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On Power Supplies

Posted by Peter Hiscocks on 1/13/2016 to Products

Are you starting to learn electronics? A power supply is an excellent starter project: the basics are very straightforward, and a power supply is reasonable to built and troubleshoot.  Even better, as your skills advance, there are some interesting - and not so obvious subtleties.

One of these subtleties is heatsinking. Designing a regulated power supply is not so much a matter of circuit design as it is in thermal management - getting rid of unwanted heat, or better still, avoiding the generation of heat altogether.  Experienced EEs all have war stories about project crises that involve cooling problems.  My first regulated power supply ended up under fire extinguisher foam because I undersized the heatsink.  Another project (not mine) had to be sealed against the environment and surprise(!) this led to problems in removing heat.  (One evidence of a project death spiral is the suggestion to use a Peltier Cooler to solve thermal management issues.)

There are a number of 'regulated power supply' kits available on the market. They generally leave out the big bits: the power supply transformer, the filter caps, and the heatsink.  These are usually based on the LM317 adjustable regulator: you can spot this by the fact that the minimum output voltage is 1.5 volts or so.  One example, on a tiny circuit board, claims at output voltage adjustable from 35 to 1.5 volts at an output current of 1 amp.  The heatsink isn't provided with the kit, and a 'back of napkin' calculation indicates why.  At an output voltage of 1.5 volts and an input voltage of 37 volts the power dissipation is north of 35 watts.  To keep the junction temperature under 100C at a worst case ambient of 40C would require a thermal resistance junction to ambient of about 1.7 degrees C per watt.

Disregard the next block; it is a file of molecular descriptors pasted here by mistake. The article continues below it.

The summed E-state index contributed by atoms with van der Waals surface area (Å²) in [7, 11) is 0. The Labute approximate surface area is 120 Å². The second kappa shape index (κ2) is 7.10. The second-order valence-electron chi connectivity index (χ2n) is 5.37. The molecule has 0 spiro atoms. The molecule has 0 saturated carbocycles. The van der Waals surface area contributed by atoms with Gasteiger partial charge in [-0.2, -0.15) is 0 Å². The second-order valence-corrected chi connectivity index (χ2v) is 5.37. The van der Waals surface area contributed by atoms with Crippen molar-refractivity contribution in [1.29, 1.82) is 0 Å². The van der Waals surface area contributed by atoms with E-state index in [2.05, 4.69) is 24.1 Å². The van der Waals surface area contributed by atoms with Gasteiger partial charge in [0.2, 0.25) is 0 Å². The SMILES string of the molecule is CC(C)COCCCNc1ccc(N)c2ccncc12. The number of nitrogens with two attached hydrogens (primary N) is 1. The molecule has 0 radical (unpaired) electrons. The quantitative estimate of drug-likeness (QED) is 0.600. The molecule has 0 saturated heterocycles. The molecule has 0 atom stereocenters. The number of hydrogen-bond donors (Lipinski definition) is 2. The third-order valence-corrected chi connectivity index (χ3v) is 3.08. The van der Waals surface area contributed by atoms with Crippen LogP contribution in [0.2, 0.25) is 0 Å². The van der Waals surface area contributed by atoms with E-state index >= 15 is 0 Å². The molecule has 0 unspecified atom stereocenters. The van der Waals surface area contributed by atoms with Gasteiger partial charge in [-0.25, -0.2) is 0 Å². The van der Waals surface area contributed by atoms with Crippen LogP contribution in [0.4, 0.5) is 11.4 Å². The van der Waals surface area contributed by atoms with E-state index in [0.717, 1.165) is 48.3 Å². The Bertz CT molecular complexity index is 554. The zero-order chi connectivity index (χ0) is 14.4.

The junction resistance of an LM317 is 5 degrees C per watt.  So even an infinite heatsink will not provide sufficient cooling.  (Shameless plug: for the details of these calculations see Chapter 26 of Analog Circuit Design. For bonus marks, calculate the maximum output current for an infinite heatsink.  It will be less than an amp.)

Or if you need a power supply and don't want to build one there are many bench power supplies available at a reasonable price.  They tend to be big and heavy because, unlike the kit described above, they include the line transformer and series regulator heatsink.

So, is there any way to get a physically small power supply with a useful output voltage and current?  That was the challenge facing Syscomp when we began to design the PSM-101.  The design has to use *switching*, in which the series pass element is either ON or OFF, and thereby dissapates zero power, with the duty cycle controlling the average output voltage. Switchers have low power dissipation, but aren't easily adjustable down to zero output volts and they tend to be electrically (and sometimes acoustically!) noisy.  So the PSM-101 uses a hybrid approach, with a switching regulator to minimize power dissipation and a series analog regulator to reduce noise and give accurate output control.

This supply circuitry was married with a microprocessor display and touch controls, which should be far more reliable than the usual mechanical rotary potentiometers.

As far as we know, the PSM-101 is the only 14 volt, 1 amp, USB controllable power supply that can fit in a trouser pocket.  That makes it attractive to anyone that needs a *really* portable power supply.

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